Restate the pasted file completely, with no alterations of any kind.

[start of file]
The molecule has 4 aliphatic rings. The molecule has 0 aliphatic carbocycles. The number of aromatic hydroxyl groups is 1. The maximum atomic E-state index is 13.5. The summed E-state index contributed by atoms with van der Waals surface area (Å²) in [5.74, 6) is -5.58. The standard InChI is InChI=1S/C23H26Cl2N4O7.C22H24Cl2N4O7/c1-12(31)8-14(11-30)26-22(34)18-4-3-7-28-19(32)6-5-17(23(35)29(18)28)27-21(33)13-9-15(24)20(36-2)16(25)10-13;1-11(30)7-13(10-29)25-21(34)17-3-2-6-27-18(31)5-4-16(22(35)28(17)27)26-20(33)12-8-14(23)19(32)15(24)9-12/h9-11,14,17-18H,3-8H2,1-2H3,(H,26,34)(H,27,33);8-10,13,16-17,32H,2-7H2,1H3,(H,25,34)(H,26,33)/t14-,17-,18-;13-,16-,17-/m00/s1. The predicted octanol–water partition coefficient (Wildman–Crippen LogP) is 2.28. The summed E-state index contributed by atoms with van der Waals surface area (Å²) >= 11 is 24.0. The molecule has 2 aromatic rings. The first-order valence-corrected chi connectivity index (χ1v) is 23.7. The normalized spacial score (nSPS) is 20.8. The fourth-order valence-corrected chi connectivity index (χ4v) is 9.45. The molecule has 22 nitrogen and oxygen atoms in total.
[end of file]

The molecule has 4 aliphatic rings. The molecule has 0 aliphatic carbocycles. The number of aromatic hydroxyl groups is 1. The maximum atomic E-state index is 13.5. The summed E-state index contributed by atoms with van der Waals surface area (Å²) in [5.74, 6) is -5.58. The standard InChI is InChI=1S/C23H26Cl2N4O7.C22H24Cl2N4O7/c1-12(31)8-14(11-30)26-22(34)18-4-3-7-28-19(32)6-5-17(23(35)29(18)28)27-21(33)13-9-15(24)20(36-2)16(25)10-13;1-11(30)7-13(10-29)25-21(34)17-3-2-6-27-18(31)5-4-16(22(35)28(17)27)26-20(33)12-8-14(23)19(32)15(24)9-12/h9-11,14,17-18H,3-8H2,1-2H3,(H,26,34)(H,27,33);8-10,13,16-17,32H,2-7H2,1H3,(H,25,34)(H,26,33)/t14-,17-,18-;13-,16-,17-/m00/s1. The predicted octanol–water partition coefficient (Wildman–Crippen LogP) is 2.28. The summed E-state index contributed by atoms with van der Waals surface area (Å²) >= 11 is 24.0. The molecule has 2 aromatic rings. The first-order valence-corrected chi connectivity index (χ1v) is 23.7. The normalized spacial score (nSPS) is 20.8. The fourth-order valence-corrected chi connectivity index (χ4v) is 9.45. The molecule has 22 nitrogen and oxygen atoms in total.